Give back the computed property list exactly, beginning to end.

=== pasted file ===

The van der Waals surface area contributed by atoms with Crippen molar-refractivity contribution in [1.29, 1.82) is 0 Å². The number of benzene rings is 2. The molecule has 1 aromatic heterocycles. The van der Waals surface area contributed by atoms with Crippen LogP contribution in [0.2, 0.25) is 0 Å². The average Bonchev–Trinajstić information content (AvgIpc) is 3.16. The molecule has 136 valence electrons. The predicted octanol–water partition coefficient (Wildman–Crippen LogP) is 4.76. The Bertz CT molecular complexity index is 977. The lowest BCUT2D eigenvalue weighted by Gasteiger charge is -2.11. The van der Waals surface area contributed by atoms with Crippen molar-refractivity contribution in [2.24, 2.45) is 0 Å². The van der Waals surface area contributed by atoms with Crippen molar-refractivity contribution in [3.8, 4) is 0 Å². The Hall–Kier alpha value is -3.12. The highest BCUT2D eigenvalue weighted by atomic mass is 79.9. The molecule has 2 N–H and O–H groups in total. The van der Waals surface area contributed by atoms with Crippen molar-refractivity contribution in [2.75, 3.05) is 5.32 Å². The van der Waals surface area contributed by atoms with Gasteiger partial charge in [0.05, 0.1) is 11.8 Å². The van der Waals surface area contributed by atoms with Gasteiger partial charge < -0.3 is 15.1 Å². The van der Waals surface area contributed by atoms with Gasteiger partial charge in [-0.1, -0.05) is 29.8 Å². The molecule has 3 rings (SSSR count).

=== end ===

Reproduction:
The van der Waals surface area contributed by atoms with Crippen molar-refractivity contribution in [1.29, 1.82) is 0 Å². The number of benzene rings is 2. The molecule has 1 aromatic heterocycles. The van der Waals surface area contributed by atoms with Crippen LogP contribution in [0.2, 0.25) is 0 Å². The average Bonchev–Trinajstić information content (AvgIpc) is 3.16. The molecule has 136 valence electrons. The predicted octanol–water partition coefficient (Wildman–Crippen LogP) is 4.76. The Bertz CT molecular complexity index is 977. The lowest BCUT2D eigenvalue weighted by Gasteiger charge is -2.11. The van der Waals surface area contributed by atoms with Crippen molar-refractivity contribution in [2.24, 2.45) is 0 Å². The van der Waals surface area contributed by atoms with Crippen molar-refractivity contribution in [3.8, 4) is 0 Å². The Hall–Kier alpha value is -3.12. The highest BCUT2D eigenvalue weighted by atomic mass is 79.9. The molecule has 2 N–H and O–H groups in total. The van der Waals surface area contributed by atoms with Crippen molar-refractivity contribution in [2.75, 3.05) is 5.32 Å². The van der Waals surface area contributed by atoms with Gasteiger partial charge in [0.05, 0.1) is 11.8 Å². The van der Waals surface area contributed by atoms with Gasteiger partial charge < -0.3 is 15.1 Å². The van der Waals surface area contributed by atoms with Gasteiger partial charge in [-0.1, -0.05) is 29.8 Å². The molecule has 3 rings (SSSR count).